Royal Bank of Scotland tipped to cut £7bn price tag for insurance arm as it downsizes.
The UK’s third largest insurer, RBSI, is still on the market following the effective nationalisation of its parent company, the Royal Bank of Scotland.
The bank is set to make sweeping job cuts and dispose of numerous assets following its £20bn lifeline from the government. One of the conditions of the cash injection from the Treasury was a “significant downsizing”.
Other governments around the world were following Westminster’s example this week, pledging rescue packages for banks running into trillions of pounds.
The sale of RBSI, which includes household names such as Direct Line, Churchill and NIG, had looked increasingly unlikely in recent months as a string of potential trade buyers, including Zurich and Allianz, distanced themselves from a possible deal.
The only name still publicly linked with RBSI is Allstate, the US insurer, which is believed to have tabled a bid.
But as pressure increases on RBS to shore up its balance sheet, a spokesman insisted sale talks were continuing.
“We are in advanced stages of discussions with a couple of interested parties,” he said.
But the spokesman refused to provide further details.
RBS initially put a £7bn price tag on its insurance business when it put the division up for sale in May. It is thought, however, that the company may now have to accept less.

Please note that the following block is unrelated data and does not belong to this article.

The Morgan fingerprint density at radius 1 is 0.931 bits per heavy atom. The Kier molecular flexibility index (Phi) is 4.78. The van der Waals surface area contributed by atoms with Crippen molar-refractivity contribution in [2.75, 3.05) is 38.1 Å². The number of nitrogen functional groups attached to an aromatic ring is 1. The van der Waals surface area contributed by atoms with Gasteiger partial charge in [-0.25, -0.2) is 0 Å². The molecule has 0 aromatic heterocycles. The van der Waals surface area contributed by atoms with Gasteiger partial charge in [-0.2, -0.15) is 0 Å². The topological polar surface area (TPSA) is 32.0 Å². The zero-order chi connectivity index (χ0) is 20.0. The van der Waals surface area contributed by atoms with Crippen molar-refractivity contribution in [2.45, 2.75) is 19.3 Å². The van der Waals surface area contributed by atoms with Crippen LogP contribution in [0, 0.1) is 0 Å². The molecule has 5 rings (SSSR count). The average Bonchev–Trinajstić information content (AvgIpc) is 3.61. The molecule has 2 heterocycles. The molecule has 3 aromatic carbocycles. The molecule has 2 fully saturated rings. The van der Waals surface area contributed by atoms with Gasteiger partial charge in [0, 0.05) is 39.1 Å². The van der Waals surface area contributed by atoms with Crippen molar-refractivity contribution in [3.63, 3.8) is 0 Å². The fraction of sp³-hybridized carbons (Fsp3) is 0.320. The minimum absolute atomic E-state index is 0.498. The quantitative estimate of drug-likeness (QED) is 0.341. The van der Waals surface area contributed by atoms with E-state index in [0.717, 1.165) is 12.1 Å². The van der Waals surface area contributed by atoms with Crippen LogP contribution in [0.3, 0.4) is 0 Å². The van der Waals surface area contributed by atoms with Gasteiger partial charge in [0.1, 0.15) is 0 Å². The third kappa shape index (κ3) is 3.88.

RBS received the taxpayer’s support today following a disastrous fall in its share price. The government will take a majority stake in the bank, buying £5bn of preference shares and underwriting £15bn of ordinary shares.
The RBS chief executive, Sir Fred Goodwin, has resigned, and the bank’s chairman, Sir Tom McKillop, said he would step down next April.
Stephen Hester, former chief executive of property developer British Land, is to replace Goodwin. McKillop’s successor has not been announced.
A further £17bn of public money will be injected into HBOS and Lloyds TSB. Barclays has announced plans to raise £6.5bn without government help.
Under the terms of the Treasury’s package, executives will not receive bonuses this year and the institutions have agreed to continue to offer credit to homeowners and small businesses.